5. The Redundant Recitation: Many students I’ve worked with think that the most important thing for a college to know about them is that they are hard workers. If a student has good grades, however, the admissions office assumes he works hard. As the
University of Texas at advises, “Submitting the same information twice will not make your personal achievements seem any more noteworthy.” And if a student doesn’t have good grades, she’s telling the admissions office that she doesn’t succeed despite working hard. Austin
6. The Meta-Essay: Each year, tens of thousands of students across the country struggle to come up with a topic for their college essay. And each year many of them think it might work to write about their current struggle to write their essay. Unfortunately for them, the “I couldn’t decide what to write so I’m writing about writing the essay” essay has already been done. A lot. The college-admissions officers want to know about what makes an applicant tick, and how he would enrich the community at the college or university he’s applying to. This topic really doesn’t help answer either of those questions well.
7. The Navel Gazer: What is life? How do we become the people we are? What is the point of human existence? If you’re asking rhetorical questions, are you actually saying anything? Philosophical discussions are great, but they can wait until freshman year. A college essay should talk about the applicant’s life and personality, not recount unanswered questions.
8. The A-Plus Paper: While the classic five-paragraph essay structure may get a student an A-plus in English class, it earns an F in the college-admissions process. The college essay should be a personal narrative, yet many students approach it as an academic paper, writing in detail about a novel, science topic, or political issue. I often tell students that their draft is beautifully written, but that I didn’t learn anything about them.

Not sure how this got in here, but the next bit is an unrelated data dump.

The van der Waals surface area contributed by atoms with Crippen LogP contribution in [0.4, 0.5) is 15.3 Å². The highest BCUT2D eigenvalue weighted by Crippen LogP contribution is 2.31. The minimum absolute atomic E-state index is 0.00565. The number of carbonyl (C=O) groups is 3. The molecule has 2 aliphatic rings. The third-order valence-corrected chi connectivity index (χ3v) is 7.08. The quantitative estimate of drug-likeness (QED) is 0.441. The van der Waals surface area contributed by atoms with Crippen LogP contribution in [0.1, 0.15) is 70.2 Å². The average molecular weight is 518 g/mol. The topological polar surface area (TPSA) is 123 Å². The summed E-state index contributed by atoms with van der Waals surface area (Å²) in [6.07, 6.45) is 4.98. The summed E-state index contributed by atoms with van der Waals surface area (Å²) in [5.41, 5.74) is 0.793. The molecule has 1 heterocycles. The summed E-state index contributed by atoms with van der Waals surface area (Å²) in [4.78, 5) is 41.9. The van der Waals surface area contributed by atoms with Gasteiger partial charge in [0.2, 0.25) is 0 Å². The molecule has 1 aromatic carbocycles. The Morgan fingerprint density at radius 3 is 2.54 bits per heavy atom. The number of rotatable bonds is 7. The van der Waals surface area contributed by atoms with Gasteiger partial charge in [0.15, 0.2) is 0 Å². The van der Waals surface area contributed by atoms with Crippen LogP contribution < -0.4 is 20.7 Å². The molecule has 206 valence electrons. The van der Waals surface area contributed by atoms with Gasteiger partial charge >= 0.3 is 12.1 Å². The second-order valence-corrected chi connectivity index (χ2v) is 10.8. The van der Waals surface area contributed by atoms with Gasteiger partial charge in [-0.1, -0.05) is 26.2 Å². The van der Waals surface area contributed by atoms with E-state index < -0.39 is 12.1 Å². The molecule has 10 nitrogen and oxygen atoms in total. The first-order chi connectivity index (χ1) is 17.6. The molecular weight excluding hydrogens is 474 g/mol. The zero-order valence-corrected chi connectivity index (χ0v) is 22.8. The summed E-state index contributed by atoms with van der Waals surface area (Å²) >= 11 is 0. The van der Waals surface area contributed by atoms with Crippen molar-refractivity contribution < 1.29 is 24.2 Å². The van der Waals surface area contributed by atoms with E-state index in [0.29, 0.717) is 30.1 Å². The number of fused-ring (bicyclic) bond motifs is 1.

9. The Anti-Essay Manifesto: One young man wrote an essay that railed against the entire college-admissions process. He complained about how high-school grades didn’t reflect his genius, standardized tests couldn’t capture his potential, and admissions officers were too narrow-minded to understand how lucky the college would be to have him. Though the college-application process can be frustrating, criticizing the entire system—and the people who run it—isn’t a good way to make a first impression. I often tell students that after they get through this process they can criticize it all they like, and work to change it from within, but that an essay on this topic isn’t going to be their best tack in receiving an admit letter.
Most college-essay mistakes can be headed off with a little common sense, so I always advise applicants to talk through their essay ideas with a trusted person before they start writing. Brainstorm, brainstorm, brainstorm! With a little effort—and a list of topics to steer clear of—you can make sure you avoid the worst college-essay mistakes.
Deena Maerowitz is a college-admissions consultant and a former admissons director at
. . Columbia University Business School